Other proof that the market is again under tension: the sales times are experiencing a clear acceleration. Today, it takes an average of 10 days less than at the start of the year to complete a transaction. And none of the eleven largest cities in France (with the possible exception of Paris, which maintains the same pace) is spared by this phenomenon. While they have shortened since January by 7 days in Rennes, 10 in Nice, 11 in Bordeaux and 12 in Toulouse, average selling times have literally melted in Marseille, Nantes and Lille (-15 days). Even more striking, nearly half of the large French metropolises saw their sales lead time fall around 42 days (40 days in Nantes, 41 in Strasbourg, 43 in Rennes, 44 in Lyon, etc.).
A level never reached even in 2019; when the stock of applicants for property was at its highest. By way of comparison, it took an average of 65 days in June 2019 to sell a property in Lille compared to only 43 today The main explanation for this real buying frenzy: the continuous flow of buyers arriving on the market for several months. More numerous buyers for fewer properties for sale: buyers face increased competition forcing them to make a much faster decision. But not only that… Salespeople, for their part, are also tending to accelerate the movement. As before the Covid-19 crisis, there is no longer any question of being too greedy or refusing a proposal in the hope of a better offer. In short, they no longer have to wait.
Focus on …
Strasbourg is not experiencing the crisis
The coronavirus pandemic has had no effect on the Strasbourg real estate market. Quite the contrary! With an 8.2% increase in its prices in one year, the capital of the Grand Eastern region has indeed experienced the largest annual increase of the eleven main population centers of the Hexagon. It must be said that unlike the vast majority of its national counterparts, the city, ranked fourth among the most attractive French metropolises (from 500,000 to 1 million inhabitants) by the 2020 Arthur Loyd Barometer, has not seen its stock of buyers melted even at the height of the epidemic.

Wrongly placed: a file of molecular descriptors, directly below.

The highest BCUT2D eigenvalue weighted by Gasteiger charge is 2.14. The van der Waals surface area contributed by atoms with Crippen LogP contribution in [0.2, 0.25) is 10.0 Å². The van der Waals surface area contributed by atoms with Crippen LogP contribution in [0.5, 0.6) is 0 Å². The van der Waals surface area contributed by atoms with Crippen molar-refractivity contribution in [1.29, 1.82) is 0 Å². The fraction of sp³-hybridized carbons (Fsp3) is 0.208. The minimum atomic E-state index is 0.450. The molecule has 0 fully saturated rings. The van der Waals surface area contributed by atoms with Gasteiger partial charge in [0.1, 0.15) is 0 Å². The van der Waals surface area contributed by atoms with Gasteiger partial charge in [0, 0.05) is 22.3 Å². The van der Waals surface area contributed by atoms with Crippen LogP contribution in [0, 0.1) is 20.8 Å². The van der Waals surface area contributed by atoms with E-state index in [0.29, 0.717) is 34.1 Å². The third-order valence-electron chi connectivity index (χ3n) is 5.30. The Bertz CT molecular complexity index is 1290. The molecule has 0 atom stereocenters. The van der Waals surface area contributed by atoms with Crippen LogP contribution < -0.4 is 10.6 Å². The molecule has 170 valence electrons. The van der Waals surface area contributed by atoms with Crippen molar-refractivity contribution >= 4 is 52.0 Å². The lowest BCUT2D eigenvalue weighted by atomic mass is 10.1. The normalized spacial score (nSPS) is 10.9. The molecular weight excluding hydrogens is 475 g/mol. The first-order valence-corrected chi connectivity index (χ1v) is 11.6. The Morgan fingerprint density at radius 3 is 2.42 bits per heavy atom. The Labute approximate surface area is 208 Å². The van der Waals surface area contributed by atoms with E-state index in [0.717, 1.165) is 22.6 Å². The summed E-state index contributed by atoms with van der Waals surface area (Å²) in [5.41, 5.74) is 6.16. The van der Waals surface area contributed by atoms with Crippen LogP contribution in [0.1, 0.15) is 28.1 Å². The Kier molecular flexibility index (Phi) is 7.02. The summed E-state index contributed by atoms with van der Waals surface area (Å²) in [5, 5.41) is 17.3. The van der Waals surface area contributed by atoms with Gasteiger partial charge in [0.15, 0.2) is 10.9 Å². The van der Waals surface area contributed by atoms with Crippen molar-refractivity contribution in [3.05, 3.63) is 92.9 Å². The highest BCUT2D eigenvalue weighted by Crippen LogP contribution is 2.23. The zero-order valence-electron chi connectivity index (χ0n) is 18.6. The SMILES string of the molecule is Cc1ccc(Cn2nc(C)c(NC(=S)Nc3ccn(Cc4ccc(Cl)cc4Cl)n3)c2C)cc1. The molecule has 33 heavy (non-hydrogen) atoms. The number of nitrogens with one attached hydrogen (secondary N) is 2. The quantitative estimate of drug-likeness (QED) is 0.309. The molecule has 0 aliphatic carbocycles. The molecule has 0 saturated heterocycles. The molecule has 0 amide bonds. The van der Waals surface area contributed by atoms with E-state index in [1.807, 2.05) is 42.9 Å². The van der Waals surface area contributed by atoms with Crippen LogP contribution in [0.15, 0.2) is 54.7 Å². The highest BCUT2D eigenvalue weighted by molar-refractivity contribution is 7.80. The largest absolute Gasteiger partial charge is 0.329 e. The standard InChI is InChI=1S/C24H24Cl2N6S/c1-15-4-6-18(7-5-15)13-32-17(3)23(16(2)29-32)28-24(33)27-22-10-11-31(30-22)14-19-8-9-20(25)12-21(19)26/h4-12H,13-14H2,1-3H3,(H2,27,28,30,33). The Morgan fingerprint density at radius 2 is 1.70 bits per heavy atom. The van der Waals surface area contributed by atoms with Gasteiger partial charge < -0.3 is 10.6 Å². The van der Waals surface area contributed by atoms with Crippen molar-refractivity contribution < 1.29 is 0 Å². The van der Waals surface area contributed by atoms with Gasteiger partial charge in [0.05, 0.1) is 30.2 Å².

Even today, it has more than 12 buyers for every 10 sellers, making it the French metropolis where real estate tension is greatest. The reasons ? A growing demography (+ 0.7% in one year) and a particularly dynamic employment pool (creation in the urban area of 21,075 jobs in ten years) driven by the installation of several large international groups and cutting-edge industry (in medical innovation in particular) as well as the immediate proximity of the German industrial fabric.
Without forgetting the presence of the European institutions and the direct connection with Paris in just 1 hour and 50 minutes by train. But not only … Its prices also have a lot to do with it (€ 3,358 / m2). Despite a 38.2% jump in prices in five years, the real estate purchasing power of Strasbourg residents remains particularly good (50 m2 for a median city income). What to continue to whet even more the appetites of the candidates for the property.
Contact Paris Property Group to learn more about buying or selling property in Paris.